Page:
September 16, 2014 at 1:07 pm 5 comments

It is crunch time, and we need your help…

naming our baby. Let me explain.

While it is obvious that we do not have any issues naming our cars (“Snowflake, “Big Pearl”, and “Coalflake”), our dogs (“Myles” and “Floyd”), the lawnmower (“Jim”), or the Garter snake that has recently inhabited our pool skimmer (“Clementine”), we are regrettably at a loss when it comes to naming Baby #2. I meant honestly, how does one possibly compete with a name like Rex? Rex is a) easy to spell/say, b) can’t be mistaken for a girls name and c) allows for great nicknames like “Sexy Rexy” and “T-Rex”. By far, the most important characteristic of the name Rex, however, and as any moms of boys already know, is the fact I have never, ever dated one. 🙂

Now, of course you are probably wondering why are we choosing to utilize Social Media and the Internet to deliberate over such a momentous and significant life event? Who does that right? I mean it is kinda akin to hosting a Flip Cup Tournament and serving Costco Cake at your (okay, our) wedding.  Perhaps I just figured that since I work to sell the value of crowd-sourcing in my day job (Go Jive Software!), I oughta start practicing what I preach. (Maybe it will help to drive up our stock price?) Well, actually, our real reason stems more from the fact that since Dane and I are clearly at a standstill,  if you all don’t help us out, we will be forced to let Rex name the baby. And it should be known that at the moment he is pretty much set on the name “Blah Blah BLUE!”. (emphasis on the world “BLUE”) I don’t know about you, but I am pretty sure a name like that would lead to a lifetime of, uh, challenges for the poor kid.

Judge my poor (and totally tasteless) parenting skills if you will, but just realize that while you are doing so, you should also focus on the fact that I occasionally allow my kid to get down on all fours and drink from the dog bowl (everyone deserves to be part of a pack, right?), have a sugar cookie for breakfast (don’t tell Dane), and play with the water hose while we are in the midst of a severe drought. (This one I’m not proud of, but if it gives me 5-10 minutes of peace and quiet at the end of the night, so be it) Oh, I should also add that I am a mom whose instinct it is to grab a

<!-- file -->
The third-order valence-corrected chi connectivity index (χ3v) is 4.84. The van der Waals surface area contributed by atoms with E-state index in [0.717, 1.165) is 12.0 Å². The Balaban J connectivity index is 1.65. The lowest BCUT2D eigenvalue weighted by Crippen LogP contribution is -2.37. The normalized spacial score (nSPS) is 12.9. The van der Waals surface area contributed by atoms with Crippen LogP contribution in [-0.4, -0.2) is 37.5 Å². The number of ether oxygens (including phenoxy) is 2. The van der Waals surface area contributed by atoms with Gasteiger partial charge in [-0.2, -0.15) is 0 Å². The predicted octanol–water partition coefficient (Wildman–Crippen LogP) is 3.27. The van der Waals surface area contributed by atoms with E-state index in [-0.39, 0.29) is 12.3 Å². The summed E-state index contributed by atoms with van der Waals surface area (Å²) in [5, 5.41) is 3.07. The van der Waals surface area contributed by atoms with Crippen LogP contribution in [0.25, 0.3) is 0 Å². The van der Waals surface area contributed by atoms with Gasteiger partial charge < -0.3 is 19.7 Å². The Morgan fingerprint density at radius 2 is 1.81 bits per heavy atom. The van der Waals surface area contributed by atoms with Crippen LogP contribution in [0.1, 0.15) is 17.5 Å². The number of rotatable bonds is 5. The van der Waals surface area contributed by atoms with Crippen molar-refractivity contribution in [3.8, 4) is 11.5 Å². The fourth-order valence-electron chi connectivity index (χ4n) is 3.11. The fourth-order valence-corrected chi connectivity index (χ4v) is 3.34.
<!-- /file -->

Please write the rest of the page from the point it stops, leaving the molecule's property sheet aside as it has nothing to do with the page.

This was just prior to the "situation" at the petting zoo.

This was just prior to the “situation” at the petting zoo.

camera to capture the hilarious moment said (albeit sobbing) child gets bumped by a calf, trips over a goat and lands on a sheep inside of a petting zoo. (Dane insists that I point out that he did not find the whole cow/goat/sheep episode as funny as I did.) Heck, it builds character. Anyway, I figure that appealing to my Facebook friends (particularly the random girl that I met at airport three years ago and have yet to un-friend) to provide feedback on something as important as my kids’ name is par for the course in my world. I have never claimed to be much of the conventional mom type. I was, of course, raised by the infamous “Ma Self”.

So yeah, I guess at this point the cat is out of the bag. (Unless the recent purchase of “Big Pearl”, the minivan, had already given it away.) Dane and I decided to put the challenges we had welcoming Baby Rex into this world behind us, and give Rex, Myles and Floyd a little brother. (Actually, I decided it was time to give them all a little sister, but oh well, sometimes these things are beyond our control.) “Baby Boy Thompson” is due on October 3rd and hopefully no earlier this time around. Luckily it has been an uneventful pregnancy, unless you want to count a little bout of “evening sickness” one night on the shoulder of I-80 West. I think that was the first time I have “been sick” since the “ICE 101” incident oh so long ago. (Thanks Abby and Janet)

Stereotypical U/S picture to accompany a baby announcement.

Stereotypical U/S picture to accompany a baby announcement.

I am currently 31.5 weeks and the baby is already measuring the size that Rex was when he was born at 33 weeks. That means he is currently the size of a large Jicama, whatever that is. I informed my doctor that we were really hoping for a nice 7 or 8lb baby this time around and he said “me too, but I’ll remind you of that when you are in labor.”  I appreciate a doctor with good sense of humor.  Truth be told, I actually changed doctors this time around, for no other reason than just being superstitious.  (I could not part with the Quaker Oats Peanut Butter Granola Bars this time around though, too essential to my survival) While I did change doctors, I did not change Hospitals so ironically when I started my NST Testing yesterday, they put me in the exact same room that I was put in with Rex postpartum. While it is not my fondest memory of that hospital, I am happy to see that they still offer Fish Tank TV, a personal favorite of mine.

As for Rex, we like to think that he is excited. He knows where his little brother is and will sometimes pat him gently, but other times not so much.  In fact, I am often forced to stop him mid “dive bomb lil’ brother.” (Yes, that is exactly what it sounds like) In my blissful pregnant mind I have images of him being super helpful when the new baby arrives. Bringing mommy diapers and reading to little “Blah Blah Blue”. Granted, when I was pregnant with Rex, I thought that I was going to spend my maternity leave relaxing by the pool with my sweet baby boy cooing softly beside me. That clearly didn’t happen.